One of the greatest speeches ever concludes with the phrase, “With Malice Toward None, With Charity For All.” These words were spoken by Abraham Lincoln in his Second Inaugural Address. People who heard it that day said the President’s address sounded more like a sermon than a political speech. It drew heavily from scripture. It was exactly what our divided Nation needed to hear at the time. It still speaks to our deeply polarized Nation today. President Lincoln, whether he was aware of it or not, was acting as divided America’s “Pastor-in-Chief.” Lincoln’s goal was to console and heal a wounded nation suffering from a deep, self-inflicted wound. Lincoln concluded his Inaugural Address with these soaring, gracious words that transcended everyone’s expectations: “With malice toward none, with charity for all; with firmness in the right, as God gives us to see the right, let us strive to finish the work we are in; to bind up the nation’s wounds,...to do all which may achieve a just and lasting peace among ourselves, and with all nations.” The power of his address comes from its immediate historical context.
America had been at war with itself for 4 years. Our uncivil, Civil War had cost 625,000 American lives. Nearly every town and every family on both sides lost loved ones. The losses in terms of death and destruction to our nation were devastating. The number of those killed in all of our subsequent wars is equal to the number killed in our Civil War.
At Lincoln’s 2nd Inauguration the end of the war was in sight. But Americans on the winning side were very bitter and angry. Any joy at the near prospect of victory was drowned out by a raging desire for revenge. The strong sentiment in the North was that the Secessionist Rebels must pay dearly. The hot spirit of retribution was widespread. There was talk of treason trials and imprisonments.
The newspapers which had been very critical of Lincoln’s leadership in the early stages of the the war now praised his strong, steady leadership as it drew to a close. This would be the greatest moment of his presidency. They fully expected the President to boast about this great national triumph, and about his personal success as commander-in-chief of the victorious Union forces.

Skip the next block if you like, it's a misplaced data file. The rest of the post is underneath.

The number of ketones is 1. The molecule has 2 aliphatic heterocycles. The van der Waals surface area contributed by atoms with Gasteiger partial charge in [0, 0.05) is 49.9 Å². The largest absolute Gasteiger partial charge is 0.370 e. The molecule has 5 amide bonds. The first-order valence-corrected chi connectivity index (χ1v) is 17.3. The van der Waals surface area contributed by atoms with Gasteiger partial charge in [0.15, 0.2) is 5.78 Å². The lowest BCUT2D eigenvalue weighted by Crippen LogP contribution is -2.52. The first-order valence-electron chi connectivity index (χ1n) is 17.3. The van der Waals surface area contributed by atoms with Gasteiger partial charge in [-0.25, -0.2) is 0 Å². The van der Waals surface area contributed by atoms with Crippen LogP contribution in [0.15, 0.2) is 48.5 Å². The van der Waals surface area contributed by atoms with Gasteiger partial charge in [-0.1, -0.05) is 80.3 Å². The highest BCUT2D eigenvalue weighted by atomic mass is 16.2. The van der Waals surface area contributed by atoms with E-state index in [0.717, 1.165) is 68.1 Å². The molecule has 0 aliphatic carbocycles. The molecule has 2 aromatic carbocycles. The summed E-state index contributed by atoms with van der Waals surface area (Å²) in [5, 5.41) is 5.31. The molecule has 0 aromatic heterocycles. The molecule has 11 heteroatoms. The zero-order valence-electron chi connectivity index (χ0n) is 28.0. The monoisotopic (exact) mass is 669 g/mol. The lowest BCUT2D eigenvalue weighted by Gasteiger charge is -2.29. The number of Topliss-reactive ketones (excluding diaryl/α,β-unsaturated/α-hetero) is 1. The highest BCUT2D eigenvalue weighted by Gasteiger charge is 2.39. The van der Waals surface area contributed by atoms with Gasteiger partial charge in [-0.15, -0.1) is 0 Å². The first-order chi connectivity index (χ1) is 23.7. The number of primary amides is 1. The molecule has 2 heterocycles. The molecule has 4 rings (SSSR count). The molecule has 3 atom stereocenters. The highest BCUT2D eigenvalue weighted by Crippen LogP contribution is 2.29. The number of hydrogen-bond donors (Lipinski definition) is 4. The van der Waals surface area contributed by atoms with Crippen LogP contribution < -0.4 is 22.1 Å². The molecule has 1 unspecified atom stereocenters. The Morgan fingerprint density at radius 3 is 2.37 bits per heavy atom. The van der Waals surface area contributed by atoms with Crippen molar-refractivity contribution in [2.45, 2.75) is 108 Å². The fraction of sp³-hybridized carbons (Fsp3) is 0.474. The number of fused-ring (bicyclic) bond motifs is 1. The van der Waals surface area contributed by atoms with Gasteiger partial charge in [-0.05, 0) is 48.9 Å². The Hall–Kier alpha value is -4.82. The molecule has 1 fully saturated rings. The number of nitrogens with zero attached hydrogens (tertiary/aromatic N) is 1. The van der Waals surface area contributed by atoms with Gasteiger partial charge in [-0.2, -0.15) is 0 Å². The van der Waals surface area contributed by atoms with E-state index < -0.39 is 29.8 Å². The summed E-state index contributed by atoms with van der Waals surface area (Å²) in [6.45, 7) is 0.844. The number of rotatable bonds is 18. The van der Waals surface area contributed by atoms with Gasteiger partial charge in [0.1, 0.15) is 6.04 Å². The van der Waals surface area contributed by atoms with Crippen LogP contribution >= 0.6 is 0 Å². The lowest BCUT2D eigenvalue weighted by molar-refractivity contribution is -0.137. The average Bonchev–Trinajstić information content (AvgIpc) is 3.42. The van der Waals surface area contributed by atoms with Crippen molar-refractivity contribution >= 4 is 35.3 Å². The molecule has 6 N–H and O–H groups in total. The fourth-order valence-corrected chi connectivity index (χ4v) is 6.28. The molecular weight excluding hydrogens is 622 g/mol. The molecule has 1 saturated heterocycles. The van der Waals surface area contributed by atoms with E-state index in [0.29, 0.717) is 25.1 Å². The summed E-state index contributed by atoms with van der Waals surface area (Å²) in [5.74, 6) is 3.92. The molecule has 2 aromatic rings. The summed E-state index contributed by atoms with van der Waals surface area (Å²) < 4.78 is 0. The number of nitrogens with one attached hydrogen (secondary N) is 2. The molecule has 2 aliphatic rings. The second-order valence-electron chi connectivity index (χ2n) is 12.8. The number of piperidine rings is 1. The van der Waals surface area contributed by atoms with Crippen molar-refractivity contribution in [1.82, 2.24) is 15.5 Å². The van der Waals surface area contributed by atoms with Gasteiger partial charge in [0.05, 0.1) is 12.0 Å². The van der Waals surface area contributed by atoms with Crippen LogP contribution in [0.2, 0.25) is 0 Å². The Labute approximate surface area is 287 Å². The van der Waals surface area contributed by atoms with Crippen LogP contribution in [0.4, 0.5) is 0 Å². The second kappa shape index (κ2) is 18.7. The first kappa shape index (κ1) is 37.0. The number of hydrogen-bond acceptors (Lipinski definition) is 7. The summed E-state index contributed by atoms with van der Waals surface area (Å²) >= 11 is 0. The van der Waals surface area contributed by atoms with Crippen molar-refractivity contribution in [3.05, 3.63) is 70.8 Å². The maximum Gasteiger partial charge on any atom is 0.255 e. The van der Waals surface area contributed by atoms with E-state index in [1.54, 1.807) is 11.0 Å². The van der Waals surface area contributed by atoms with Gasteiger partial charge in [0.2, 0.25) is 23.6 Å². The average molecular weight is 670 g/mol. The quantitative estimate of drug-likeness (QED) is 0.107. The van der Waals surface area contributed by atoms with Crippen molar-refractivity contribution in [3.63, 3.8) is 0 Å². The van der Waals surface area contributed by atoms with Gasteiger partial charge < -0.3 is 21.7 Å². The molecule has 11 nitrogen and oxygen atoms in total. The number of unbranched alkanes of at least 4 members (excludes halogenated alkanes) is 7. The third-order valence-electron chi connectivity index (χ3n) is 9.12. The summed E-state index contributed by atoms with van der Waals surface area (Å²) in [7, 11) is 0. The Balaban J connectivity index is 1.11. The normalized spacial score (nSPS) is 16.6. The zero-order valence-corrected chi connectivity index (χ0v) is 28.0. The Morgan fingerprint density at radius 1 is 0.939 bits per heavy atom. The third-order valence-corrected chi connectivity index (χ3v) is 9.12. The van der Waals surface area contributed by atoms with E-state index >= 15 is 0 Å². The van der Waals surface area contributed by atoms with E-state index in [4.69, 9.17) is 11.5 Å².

But the president sounded no note of triumphalism. Not a word of self congratulation. No swagger or boasting. No personal attacks directed at his critics in the media. No dancing on the graves of the defeated dead. No demeaning or disparaging remarks about his defeated foes. He did not characterize his opponents as evil. He did not call for revenge. He did not claim that God was on his side. Instead he called on his fellow victors to walk humbly. “Let us judge not that we be not judged.”
The president did not pretend to know God’s will, but he did speculate that on the slavery question there was plenty of blame on both sides. Perhaps Providence prolonged this conflict “until every drop of blood drawn with the lash, shall be paid by another drawn with the sword.” He concluded his address by inviting his fellow Americans to turn away from the anger of war and proceed in the post war period, “with malice toward none, with charity for all.”
Lincoln was assassinated six weeks later—shot on Good Friday, April 14, 1865. He died the next day—and many remembered these powerful words, “With malice toward none, with charity for all.” Lincoln’s hope for one nation, undivided by race or region was not realized, but this appeal to forgiveness and reconciliation became an inspiration and beacon for generations of Americans ever since who have sought to transcend partisan politics.
“With malice toward none; with charity for all” sums up Lincoln’s legacy to the American people. These words defined Lincoln’s vision for a post–Civil War America. Sadly, his words were not heeded by that generation. A great opportunity was missed. But Lincoln’s words have outlived the shortcomings of Reconstruction. His words have have endured because they embody America’s, and humanity’s highest ideals. We need to heed them now just as much as when they were first spoken.
Lincoln’s generation fought to preserve the Union. Lincoln knew that only forgiveness and love could redeem it.
“With Malice Toward None, With Charity Toward All” is the heart of the Gospel. These words capture the spirit of Jesus Christ and define the rule by which he lived. They are the golden rule that can make our nation great in the eyes of God. They are the words, if we heed them, that will make us a glittering city on a hill to all people everywhere. Amen
Pastor Norm Erlendson